Well, since we last talked, a number of big bucks have been taken down at the Atchafalaya Delta Wildlife Management Area. I have seen pictures and talked with one of the game wardens, so these are not just stories.

Since the week before Thanksgiving, I know of two 8-points, a 9-point, a 10-point (at least), 2 11-points and a 14-pointer. Public land, private lease, who cares, those are some great bucks.

One 11-point scored around 150 and the other (my guess) would be even a little bigger. LouisianaSportsman.com contacted the hunter who killed the 11-pointer, and he unfortunately declined to be interviewed for a story.

Lately it has slowed down somewhat. I was at Disney World last week, so I was out of the loop, but I checked with my buddy who is a game warden, and he said not much transpired while I was gone.

I finally got to see some hog action before my Disney trip. The last two seasons, we haven't seen much of the hogs. But whether it is the cold weather or hunter pressure that has moved them to some of our locations, they are tearing up some of the smaller islands.

My dad saw three hogs; he said went one went over  300 pounds, while the other two were 200-pounds plus. My buddy Randy also saw one on another island in the 300-pound range. The ones I have seen were more in the 100-pound range.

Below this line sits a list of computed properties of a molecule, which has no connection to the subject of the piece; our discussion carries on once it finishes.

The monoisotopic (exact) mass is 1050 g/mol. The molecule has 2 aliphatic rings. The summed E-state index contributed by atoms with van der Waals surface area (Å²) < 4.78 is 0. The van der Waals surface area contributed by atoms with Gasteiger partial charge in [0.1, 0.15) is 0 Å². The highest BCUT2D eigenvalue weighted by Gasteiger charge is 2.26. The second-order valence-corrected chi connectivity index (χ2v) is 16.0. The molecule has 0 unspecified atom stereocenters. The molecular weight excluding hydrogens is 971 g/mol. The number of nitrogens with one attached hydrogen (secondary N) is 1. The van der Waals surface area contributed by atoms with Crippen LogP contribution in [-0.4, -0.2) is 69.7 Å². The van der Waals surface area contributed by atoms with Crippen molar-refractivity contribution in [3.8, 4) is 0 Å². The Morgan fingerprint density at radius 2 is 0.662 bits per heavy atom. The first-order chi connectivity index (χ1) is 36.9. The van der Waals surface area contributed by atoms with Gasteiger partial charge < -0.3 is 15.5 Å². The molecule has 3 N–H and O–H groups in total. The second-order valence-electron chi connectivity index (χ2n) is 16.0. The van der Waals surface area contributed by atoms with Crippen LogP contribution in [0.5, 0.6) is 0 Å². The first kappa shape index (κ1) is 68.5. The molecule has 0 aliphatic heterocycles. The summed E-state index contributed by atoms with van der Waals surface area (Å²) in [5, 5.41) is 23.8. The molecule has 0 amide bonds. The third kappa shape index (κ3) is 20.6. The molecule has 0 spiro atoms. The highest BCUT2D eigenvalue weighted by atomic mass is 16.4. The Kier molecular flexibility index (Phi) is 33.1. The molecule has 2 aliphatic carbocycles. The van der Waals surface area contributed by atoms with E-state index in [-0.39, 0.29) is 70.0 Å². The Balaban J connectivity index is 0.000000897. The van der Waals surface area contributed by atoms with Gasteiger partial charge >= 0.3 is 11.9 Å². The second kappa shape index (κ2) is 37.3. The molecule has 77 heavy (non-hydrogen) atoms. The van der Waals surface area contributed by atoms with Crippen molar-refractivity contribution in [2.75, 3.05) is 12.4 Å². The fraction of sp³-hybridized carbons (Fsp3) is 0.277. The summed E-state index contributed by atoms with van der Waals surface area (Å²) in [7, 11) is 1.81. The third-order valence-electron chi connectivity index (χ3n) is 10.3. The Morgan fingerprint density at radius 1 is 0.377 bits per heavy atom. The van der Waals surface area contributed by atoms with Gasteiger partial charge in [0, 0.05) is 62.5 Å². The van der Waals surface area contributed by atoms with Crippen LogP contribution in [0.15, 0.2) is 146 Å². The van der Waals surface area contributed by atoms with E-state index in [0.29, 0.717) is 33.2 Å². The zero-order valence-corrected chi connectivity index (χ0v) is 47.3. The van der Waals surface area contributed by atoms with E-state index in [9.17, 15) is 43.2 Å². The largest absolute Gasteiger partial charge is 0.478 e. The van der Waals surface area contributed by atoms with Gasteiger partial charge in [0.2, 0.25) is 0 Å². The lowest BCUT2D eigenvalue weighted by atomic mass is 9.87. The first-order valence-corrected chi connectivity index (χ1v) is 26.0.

The problem is we haven't been able to get back after them due to the extremely low water from the strong north winds.

We also saw some deer here and there along with the hogs. Deer sign is very good, with lots of fresh tracks, but in my last two hunts I did not see an animal whatsoever.

I have found rooting and hog tracks on the Big Island for the first time. I was told by the game wardens that the hogs had finally arrived there. I haven't actually seen one yet, but that is inevitable.

Starting yesterday (Dec. 15), I will be back at work and will only get a few more chances to hunt before the end of the year. But I plan to hit them hard again in January.

If you decide to venture down to the Delta, be sure to check the tides: That is always important, but it is even more critical if you don't want to wind up spending a cold night down there.

Also beware of the sand bars because, with the low water, the gaps between them have shrunk dramatically. I would use full precautions, which include extra clothes for any trip down there in this type of weather.

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Good luck and be safe!